Zoning and Density

Terrific article from Nashville about how prescriptive zoning alone is failing to create a great retail street: “Bottom line: Gallatin Avenue is a far cry from the Rue de Rivoli. It’s hostile to humans — loud, ugly, exposed to the elements and downright deadly. Zoning cannot encourage a human, with free will and a love of life, to sit down and sip an espresso along a drag strip — it can only force buildings to pretend that they will.”

I expanded this thought into an article:


I wouldn’t mind living in a cult de sac neighborhood as long as they have bike and pedestrian connections. Cul de sac means less through traffic and slower speeds (generally). In these types of developments, requiring pedestrian/biking connections would be big. Traffic would be lower in the neighborhood which also means that it would be safer to ride in. The shorter biking/walking distance would be an incentive for people to walk/bike more. Places in NYC have closed out through traffic for cars and allow bikes/pedestrians to flow through. It’s similar in a cult de sac except that the road does technically go through; cars just aren’t allowed.


This is a really similar story to the Peace St. McDonald’s. That fake facade that sits proud of the front of the building is just there to meet the city’s requirement while the building is really just the standard drive-thru oriented box.

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I dub this phenomenon the “Spite facade”

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Im not sure this is the right topic for my question but i an in a discussion with an LR contributor over why we need more density and housing in general in order to contribute to affordability and why CC needs to do more upzoning. His response was:.
It was recently reported by Zillow that Raleigh is short 17,000 housing units. Between Dec 2019 and Mar 2023 Raleigh City Council approved zoning cases to build 70,000 residential units. There is NO shortage of entitlement to build residential units. Especially when you consider the 17K number reported by Zillow is for the Raleigh METRO area which is a 3 county area of Wake, Franklin and Johnston counties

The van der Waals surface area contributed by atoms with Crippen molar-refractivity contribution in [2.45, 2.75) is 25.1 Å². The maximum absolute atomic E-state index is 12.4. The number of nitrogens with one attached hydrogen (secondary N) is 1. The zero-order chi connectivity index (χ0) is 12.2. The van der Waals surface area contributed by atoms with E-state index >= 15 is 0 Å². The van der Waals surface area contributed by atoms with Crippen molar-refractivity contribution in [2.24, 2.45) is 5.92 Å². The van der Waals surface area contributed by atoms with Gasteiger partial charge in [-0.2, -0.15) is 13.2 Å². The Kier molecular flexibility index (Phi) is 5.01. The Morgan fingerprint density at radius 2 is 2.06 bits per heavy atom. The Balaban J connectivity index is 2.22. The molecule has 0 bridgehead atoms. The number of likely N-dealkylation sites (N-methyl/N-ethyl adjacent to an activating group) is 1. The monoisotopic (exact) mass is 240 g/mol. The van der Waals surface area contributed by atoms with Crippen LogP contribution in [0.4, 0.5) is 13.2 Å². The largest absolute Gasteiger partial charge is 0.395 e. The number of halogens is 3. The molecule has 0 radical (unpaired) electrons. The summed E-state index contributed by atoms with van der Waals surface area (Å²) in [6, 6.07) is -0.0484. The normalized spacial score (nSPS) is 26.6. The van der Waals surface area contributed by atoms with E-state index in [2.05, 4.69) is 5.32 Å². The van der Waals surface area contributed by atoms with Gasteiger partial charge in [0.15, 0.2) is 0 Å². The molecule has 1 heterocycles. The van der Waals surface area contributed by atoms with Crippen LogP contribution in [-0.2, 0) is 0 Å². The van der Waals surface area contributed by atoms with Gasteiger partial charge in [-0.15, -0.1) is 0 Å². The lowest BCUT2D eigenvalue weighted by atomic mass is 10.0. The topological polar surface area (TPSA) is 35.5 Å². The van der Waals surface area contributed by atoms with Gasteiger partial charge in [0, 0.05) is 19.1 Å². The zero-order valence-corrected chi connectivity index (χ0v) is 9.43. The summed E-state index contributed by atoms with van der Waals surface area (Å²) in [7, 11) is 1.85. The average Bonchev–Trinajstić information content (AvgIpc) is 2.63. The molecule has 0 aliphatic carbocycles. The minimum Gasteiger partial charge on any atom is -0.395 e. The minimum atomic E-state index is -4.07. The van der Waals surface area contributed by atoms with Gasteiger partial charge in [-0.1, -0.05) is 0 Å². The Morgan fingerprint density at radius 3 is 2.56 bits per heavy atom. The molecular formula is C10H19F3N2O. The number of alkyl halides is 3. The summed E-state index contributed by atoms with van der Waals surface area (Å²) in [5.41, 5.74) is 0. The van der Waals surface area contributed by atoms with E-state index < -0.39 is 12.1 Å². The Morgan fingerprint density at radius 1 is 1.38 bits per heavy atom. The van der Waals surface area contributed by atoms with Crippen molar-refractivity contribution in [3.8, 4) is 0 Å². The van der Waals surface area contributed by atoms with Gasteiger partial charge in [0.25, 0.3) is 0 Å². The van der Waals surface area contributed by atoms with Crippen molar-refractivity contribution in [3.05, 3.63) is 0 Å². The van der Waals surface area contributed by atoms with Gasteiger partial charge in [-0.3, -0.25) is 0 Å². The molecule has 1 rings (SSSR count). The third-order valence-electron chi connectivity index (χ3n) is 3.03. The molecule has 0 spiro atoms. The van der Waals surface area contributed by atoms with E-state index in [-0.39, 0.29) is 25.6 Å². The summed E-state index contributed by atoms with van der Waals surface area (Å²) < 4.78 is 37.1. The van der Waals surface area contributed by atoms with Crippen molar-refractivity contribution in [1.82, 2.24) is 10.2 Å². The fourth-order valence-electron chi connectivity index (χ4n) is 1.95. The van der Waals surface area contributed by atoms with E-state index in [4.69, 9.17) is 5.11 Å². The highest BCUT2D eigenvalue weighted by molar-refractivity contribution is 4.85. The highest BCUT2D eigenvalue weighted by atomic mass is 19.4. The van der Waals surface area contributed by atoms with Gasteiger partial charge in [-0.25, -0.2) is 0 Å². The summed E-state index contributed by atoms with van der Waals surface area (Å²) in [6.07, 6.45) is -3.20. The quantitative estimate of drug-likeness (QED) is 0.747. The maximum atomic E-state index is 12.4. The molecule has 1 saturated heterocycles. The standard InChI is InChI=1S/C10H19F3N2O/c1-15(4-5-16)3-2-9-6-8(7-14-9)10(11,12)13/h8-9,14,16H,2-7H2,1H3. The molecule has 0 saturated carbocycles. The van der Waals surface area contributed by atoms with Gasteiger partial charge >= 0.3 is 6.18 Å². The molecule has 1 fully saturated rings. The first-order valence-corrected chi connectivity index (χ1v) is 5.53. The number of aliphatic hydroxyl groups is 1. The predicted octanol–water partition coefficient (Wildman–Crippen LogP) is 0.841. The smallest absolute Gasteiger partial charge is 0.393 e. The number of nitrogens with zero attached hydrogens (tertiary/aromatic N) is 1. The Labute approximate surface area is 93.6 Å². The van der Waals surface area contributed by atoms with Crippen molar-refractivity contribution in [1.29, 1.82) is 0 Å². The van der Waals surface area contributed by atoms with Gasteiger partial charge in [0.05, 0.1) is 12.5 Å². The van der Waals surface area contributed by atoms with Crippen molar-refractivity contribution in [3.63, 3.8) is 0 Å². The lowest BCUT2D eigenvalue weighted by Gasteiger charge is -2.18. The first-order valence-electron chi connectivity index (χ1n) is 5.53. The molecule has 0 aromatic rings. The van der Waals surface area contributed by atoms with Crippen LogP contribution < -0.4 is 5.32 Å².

Any thoughts on this?


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I didn’t open the livable Raleigh link because I need to keep my blood pressure under control, but by your summary I have some thoughts.
First of all, 17,000 new housing units isn’t an end game. It’s what’s short now. Do we really think that we just have to build 17,000 units and “voila” housing shortage is solved? This is a rolling issue and in a fast growing place like Raleigh and the Triangle, there’s going to be continuous need.
Secondly, a plan to build 70,000 new units isn’t something that can be realized overnight. 70,000 approved in ~3.5 years doesn’t mean that we get 70,000 in that same time period. Projects take time. I’d love to know how many of those 70,000 are actually in place now. If it were 70,000 and we’d expect about 2 people per unit on average, that would suggest that we had grown our municipal population by 140,000. We know that hasn’t happened.


Thanks for that John. I think given the context he was suggesting that CC need not approve any more zoning requests as the ones they have already approved are multiples of what we need. I was arguing that LR keeps opposing things that would help affordability. They seem to oppose missing middle, density around BRT nodes, ADUs and so on. His contention was that developers request upzoning but then dont build. He implied the upzone was just a way to increase property values and that even building more dwellings wont help affordability. (Somehow suspending the law supply and demand ) So let the developers just work with what they have already gotten approved is what he seems to be saying. .